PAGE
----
Alvvays' Molly Rankin ran away from the hustle and bustle of everyday life to work on the follow up to the band's much-loved debut. "I wanted it to be an escape," she says.
"I'd been feeling a lot of escapism and wondering what life would be like had I not started this band, and what it would be like if I just left it all behind…" Molly Rankin contemplates. It's been three years since Alvvays released their self-titled first album. In the time since, the band have performed in front of crowds oceans apart, securing themselves in the hearts and minds of audiences worldwide.
"We expected for it to fade into obscurity," the frontwoman laughs, thinking back to their debut release. "But we were able to tour a lot. It was unexpected and thrilling to be able to see places, to drive through Switzerland and for people to show up and see us in places like Zurich or Hamburg," she marvels. "It's all wild to us!"
With lyrical tales of love, seclusion, and confusion told along melodies seemingly woven out of half-remembered dreams, Alvvays' debut cast a spell that no one fought to shake. As the band enchanted audiences further with their entrancing live shows, anticipation for a second record steadily continued to grow. "I'm not very good at writing in a van, or during soundcheck, or at a festival, or in a Travelodge," Molly admits, laughing. "Touring really threw a wrench into my writing process."
Days on the road and nights under the spotlight aren't always the most conducive to creativity. "Being an introverted person and a frontwoman, I'm perhaps more comfortable working in the shadows," Molly discloses. "That describes the other people in the band too," she adds. "We'd probably rather not be front and centre of something."
Finding comfort in solitude, and solitude in escape, the path to Alvvays' second record was one that seemed to pave itself. Packing a small PA into a wheelbarrow, the musician forged her escape on a ferry to Toronto Island. "My comfort zone is to be isolated from everyone," Molly states. "Obviously, when I was touring, I'm not so great at that."
Retreating away from the day to day, it was on Toronto Island that the musician started to give shape to what has become the band's second album. "I had some ideas early on, when we just got back from touring," she states. "I was wondering how I was going to come up with a record worth of songs…" Staying near the beach at night and working in an old, abandoned classroom by day, the freedom of these surroundings proved to be the perfect solution.
"I think the writing would have been a lot different had I not been living on the shore by myself," Molly affirms. "I'm definitely influenced by water and by the ocean - though that was technically a lake," she laughs. Whatever the body of water, it was here that the musician was able to rediscover her strengths and weaknesses, using her own escape to fuel the songs she was writing.
"I was really grateful to have a fair chunk of time to be able to get comfortable with writing again," she enthuses. "I was able to just be by myself and feel like myself again, and channel some inspiration." Telling tales of walking along the island's coastline and listening to her favourite records on the beach, while writing and recording demos in a place that she made her own, the process that led to ‘Antisocialites' seems almost as rose-tinted as the melodies that flood its construction.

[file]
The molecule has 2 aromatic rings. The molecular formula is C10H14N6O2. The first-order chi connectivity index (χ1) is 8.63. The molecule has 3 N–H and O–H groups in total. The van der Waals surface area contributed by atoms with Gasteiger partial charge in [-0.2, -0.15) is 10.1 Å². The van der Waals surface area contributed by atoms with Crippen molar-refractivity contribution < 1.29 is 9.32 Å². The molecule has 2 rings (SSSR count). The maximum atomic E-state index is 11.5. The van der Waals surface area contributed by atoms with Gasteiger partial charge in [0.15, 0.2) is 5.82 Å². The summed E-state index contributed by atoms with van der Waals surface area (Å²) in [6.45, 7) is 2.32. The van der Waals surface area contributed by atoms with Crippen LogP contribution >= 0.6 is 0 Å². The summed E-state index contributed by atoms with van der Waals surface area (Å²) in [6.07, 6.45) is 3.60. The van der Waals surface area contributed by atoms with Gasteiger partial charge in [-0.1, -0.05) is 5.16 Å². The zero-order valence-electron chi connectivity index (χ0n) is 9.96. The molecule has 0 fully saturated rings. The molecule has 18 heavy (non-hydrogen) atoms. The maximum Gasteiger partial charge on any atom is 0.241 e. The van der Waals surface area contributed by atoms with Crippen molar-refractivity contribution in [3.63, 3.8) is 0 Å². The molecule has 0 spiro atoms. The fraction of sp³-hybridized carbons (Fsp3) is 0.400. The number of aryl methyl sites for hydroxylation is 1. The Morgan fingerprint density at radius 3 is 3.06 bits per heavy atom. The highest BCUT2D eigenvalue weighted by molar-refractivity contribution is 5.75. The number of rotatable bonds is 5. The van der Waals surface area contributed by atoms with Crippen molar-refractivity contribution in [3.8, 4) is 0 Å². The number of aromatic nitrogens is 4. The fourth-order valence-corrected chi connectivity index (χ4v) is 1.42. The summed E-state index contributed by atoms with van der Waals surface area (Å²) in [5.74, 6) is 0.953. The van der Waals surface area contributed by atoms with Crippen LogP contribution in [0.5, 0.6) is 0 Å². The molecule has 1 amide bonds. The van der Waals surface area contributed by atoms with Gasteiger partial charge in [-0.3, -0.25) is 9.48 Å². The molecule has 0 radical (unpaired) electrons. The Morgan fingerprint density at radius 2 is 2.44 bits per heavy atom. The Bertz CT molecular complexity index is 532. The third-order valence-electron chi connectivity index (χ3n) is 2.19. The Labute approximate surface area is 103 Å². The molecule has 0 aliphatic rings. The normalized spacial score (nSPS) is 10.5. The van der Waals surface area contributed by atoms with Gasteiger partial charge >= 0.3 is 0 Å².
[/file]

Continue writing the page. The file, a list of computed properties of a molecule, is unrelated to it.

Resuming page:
"I think that I really needed to go away from everything in order to write the songs," she states. "To be alone again and to conjure up influences, to be able to walk along the shore and have some perspective on things..." she trails off. "It's an empowering thing to work and to be productive and ambitious. I'm glad I got back into that place."
It's a place that's as vivid in these memories as it is on record. Refrains sparkle and glimmer as if frozen in sunlight. Molly's vocals soar with nonchalance and grace, her words gently inviting listeners to "forget about life with me tonight, underneath this flickering light." There's a nostalgic haze that bleeds through the melodies, songs as fond as they are forlorn, forging the pathway to someplace brand new.
"I wanted it to be an escape," Molly eagerly illustrates of the album. "This idea was basically the core theme of the record for me," she explains. "There are a lot of different methods of escaping. The lyrics explore that." Through dreams and fantasy, from losing yourself completely to discovering relief in your own acceptance, and everywhere beyond, with their second album an escape is exactly what Alvvays have created.
Taking the band's characteristically vibrant melodies to a dynamic high, ‘Antisocialites' is a refreshing break from the dreary and the habitual exactly when you need it most. "The debut record kind of sounds like us through a pillow, a little bit," Molly describes with a chuckle. "We had some sonic struggles in mastering," she clarifies. "This time around we had a lot more leeway with frequency. We understand our band a little bit more, our strengths and weaknesses."
Assured in their intentions and their capabilities to bring them to life, their second record might have been a long time in the making, but the band wouldn't have it any other way. "We did a lot of tracking in Los Angeles," Molly recalls. "We got home and realised that we weren't really fully aware of the songs and we needed to do a lot more. So we did."
"We took months," she continues. "We wanted to extract whatever we could from the demos. Whatever magic the sound of the thought forming brought we wanted to capture." Working with several different mixers before ultimately finishing the process themselves, it's been a long road that's led here – and that's all part of the charm. ‘Antisocialites' is Alvvays as they always intended to be heard.
Taken from the September issue of Dork. Order a copy here. Alvvays' album 'Antisocialites' is out 8th September.